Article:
Orkney Food and DrinkFarming is in Orkney’s DNA and it is now under threat – Brexit – which is happening against the wishes of the people of Orkney and of Scotland will change farming for good. Small farms won’t be able to survive in the climate of new Brexit Little Britain. The protected status Orkney Beef had will be gone. That badge of quality which assured customers that although it was a pricier cut it was also a meat they could trust, will be lost. The customer could rely on knowing  that what they were eating was not laced with chemicals unlike the products our markets will be flooded with from Trump’s US of A.

Richard Leonard never mentioned farming in his speech and Brexit was referred to near the end. The UK voted for Brexit. Scotland voted to stay in the UK so, therefore, we have to accept Brexit. That was Richard Leonard’s analysis of the situation.

The democratic deficit in the United Kingdom  means Scotland’s votes are immaterial. They count for nought for we will always be outvoted.

The UK Brexit negotiating team have still not reached agreements on anything. Nothing has been decided. March 29th 2019 is only a matter of months away and nothing has been put in place.

The one and only sure thing in all of this has been the Scottish Parliament. MSPs of all parties, with the exception of the Tories, voted to protect the powers that the Scottish Parliament already has – to provide continuity. No other country in the UK has protected its industries and communities in the way the Scottish Parliament has done for Scotland. The continuity Bill has assured that within the complete shambles that Brexit has turned into that preserving the powers that the Scottish Parliament has is of vital importance to the stability of our economy and especially in Orkney.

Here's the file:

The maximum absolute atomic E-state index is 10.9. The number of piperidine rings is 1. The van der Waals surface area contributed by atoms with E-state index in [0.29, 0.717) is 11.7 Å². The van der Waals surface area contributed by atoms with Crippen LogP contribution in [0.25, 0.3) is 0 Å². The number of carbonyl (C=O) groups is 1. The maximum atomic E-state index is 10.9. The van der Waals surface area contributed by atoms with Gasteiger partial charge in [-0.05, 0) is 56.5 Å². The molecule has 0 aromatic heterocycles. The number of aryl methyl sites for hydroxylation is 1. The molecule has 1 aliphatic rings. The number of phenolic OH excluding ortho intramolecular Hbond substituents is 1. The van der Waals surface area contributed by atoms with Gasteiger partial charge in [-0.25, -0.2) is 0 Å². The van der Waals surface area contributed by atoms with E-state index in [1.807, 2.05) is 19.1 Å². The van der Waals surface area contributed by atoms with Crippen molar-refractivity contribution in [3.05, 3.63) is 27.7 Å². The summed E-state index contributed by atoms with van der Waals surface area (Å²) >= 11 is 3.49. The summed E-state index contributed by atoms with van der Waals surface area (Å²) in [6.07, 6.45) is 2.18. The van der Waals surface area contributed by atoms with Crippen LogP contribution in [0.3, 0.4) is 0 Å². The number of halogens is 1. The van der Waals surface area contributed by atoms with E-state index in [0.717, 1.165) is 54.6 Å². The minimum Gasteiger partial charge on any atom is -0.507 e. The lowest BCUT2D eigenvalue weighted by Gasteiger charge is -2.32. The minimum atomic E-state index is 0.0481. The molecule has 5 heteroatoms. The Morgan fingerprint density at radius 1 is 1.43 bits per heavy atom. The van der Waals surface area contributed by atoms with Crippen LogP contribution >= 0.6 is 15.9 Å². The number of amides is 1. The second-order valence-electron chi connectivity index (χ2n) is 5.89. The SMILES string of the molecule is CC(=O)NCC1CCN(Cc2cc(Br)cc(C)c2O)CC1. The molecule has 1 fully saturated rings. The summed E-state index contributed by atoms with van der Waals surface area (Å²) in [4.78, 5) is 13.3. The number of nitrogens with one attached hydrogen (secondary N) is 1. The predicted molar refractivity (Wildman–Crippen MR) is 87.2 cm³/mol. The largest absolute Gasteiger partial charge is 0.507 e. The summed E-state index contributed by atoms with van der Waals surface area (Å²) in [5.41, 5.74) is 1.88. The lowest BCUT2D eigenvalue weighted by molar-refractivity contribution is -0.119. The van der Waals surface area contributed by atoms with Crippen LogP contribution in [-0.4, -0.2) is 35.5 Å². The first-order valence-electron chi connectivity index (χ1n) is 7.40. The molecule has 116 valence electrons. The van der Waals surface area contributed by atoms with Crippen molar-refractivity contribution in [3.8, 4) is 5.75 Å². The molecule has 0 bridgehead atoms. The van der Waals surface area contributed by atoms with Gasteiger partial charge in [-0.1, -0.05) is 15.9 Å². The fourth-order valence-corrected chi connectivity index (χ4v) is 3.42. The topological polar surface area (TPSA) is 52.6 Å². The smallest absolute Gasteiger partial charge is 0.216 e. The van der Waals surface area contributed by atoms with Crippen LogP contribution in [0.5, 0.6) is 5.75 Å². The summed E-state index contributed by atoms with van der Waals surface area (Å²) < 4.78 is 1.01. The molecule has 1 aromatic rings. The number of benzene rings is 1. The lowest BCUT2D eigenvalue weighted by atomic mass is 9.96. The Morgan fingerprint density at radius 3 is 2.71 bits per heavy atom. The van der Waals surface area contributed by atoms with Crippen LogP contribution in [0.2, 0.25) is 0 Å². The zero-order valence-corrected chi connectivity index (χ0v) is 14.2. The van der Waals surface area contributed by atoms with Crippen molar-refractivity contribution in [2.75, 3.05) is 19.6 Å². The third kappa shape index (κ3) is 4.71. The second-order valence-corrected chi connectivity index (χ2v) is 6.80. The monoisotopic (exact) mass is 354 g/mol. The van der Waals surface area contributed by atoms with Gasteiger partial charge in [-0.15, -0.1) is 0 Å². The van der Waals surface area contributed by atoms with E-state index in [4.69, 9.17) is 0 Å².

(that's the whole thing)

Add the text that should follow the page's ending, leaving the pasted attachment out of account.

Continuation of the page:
Orkney’s shellfish industry is  sustainably managed and of vital importance to vulnerable island communities. The ‘Sea of Opportunity’ promised by Bertie Armstrong  when he urged fishermen to vote Leave, is not happening. The Draft agreement illustrated only too clearly that the UK Government is willing and able to sell out Scotland’s fishing grounds in a trade off to protect the City of London.